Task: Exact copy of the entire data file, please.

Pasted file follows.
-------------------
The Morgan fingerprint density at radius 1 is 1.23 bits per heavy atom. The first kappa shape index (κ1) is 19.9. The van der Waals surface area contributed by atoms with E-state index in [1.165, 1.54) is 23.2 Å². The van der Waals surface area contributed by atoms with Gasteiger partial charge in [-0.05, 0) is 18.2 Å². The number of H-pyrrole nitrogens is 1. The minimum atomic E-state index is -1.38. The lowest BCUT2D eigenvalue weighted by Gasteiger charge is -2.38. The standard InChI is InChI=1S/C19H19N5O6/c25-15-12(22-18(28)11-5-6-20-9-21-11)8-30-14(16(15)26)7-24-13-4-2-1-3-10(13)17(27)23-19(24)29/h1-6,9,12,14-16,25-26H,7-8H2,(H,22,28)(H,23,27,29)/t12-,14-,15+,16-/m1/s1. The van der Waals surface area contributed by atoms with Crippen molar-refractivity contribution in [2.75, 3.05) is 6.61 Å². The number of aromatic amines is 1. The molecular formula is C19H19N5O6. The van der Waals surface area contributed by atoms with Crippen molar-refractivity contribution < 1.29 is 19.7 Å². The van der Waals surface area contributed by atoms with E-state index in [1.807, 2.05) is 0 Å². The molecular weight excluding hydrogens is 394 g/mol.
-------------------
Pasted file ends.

The Morgan fingerprint density at radius 1 is 1.23 bits per heavy atom. The first kappa shape index (κ1) is 19.9. The van der Waals surface area contributed by atoms with E-state index in [1.165, 1.54) is 23.2 Å². The van der Waals surface area contributed by atoms with Gasteiger partial charge in [-0.05, 0) is 18.2 Å². The number of H-pyrrole nitrogens is 1. The minimum atomic E-state index is -1.38. The lowest BCUT2D eigenvalue weighted by Gasteiger charge is -2.38. The standard InChI is InChI=1S/C19H19N5O6/c25-15-12(22-18(28)11-5-6-20-9-21-11)8-30-14(16(15)26)7-24-13-4-2-1-3-10(13)17(27)23-19(24)29/h1-6,9,12,14-16,25-26H,7-8H2,(H,22,28)(H,23,27,29)/t12-,14-,15+,16-/m1/s1. The van der Waals surface area contributed by atoms with Crippen molar-refractivity contribution in [2.75, 3.05) is 6.61 Å². The number of aromatic amines is 1. The molecular formula is C19H19N5O6. The van der Waals surface area contributed by atoms with Crippen molar-refractivity contribution < 1.29 is 19.7 Å². The van der Waals surface area contributed by atoms with E-state index in [1.807, 2.05) is 0 Å². The molecular weight excluding hydrogens is 394 g/mol.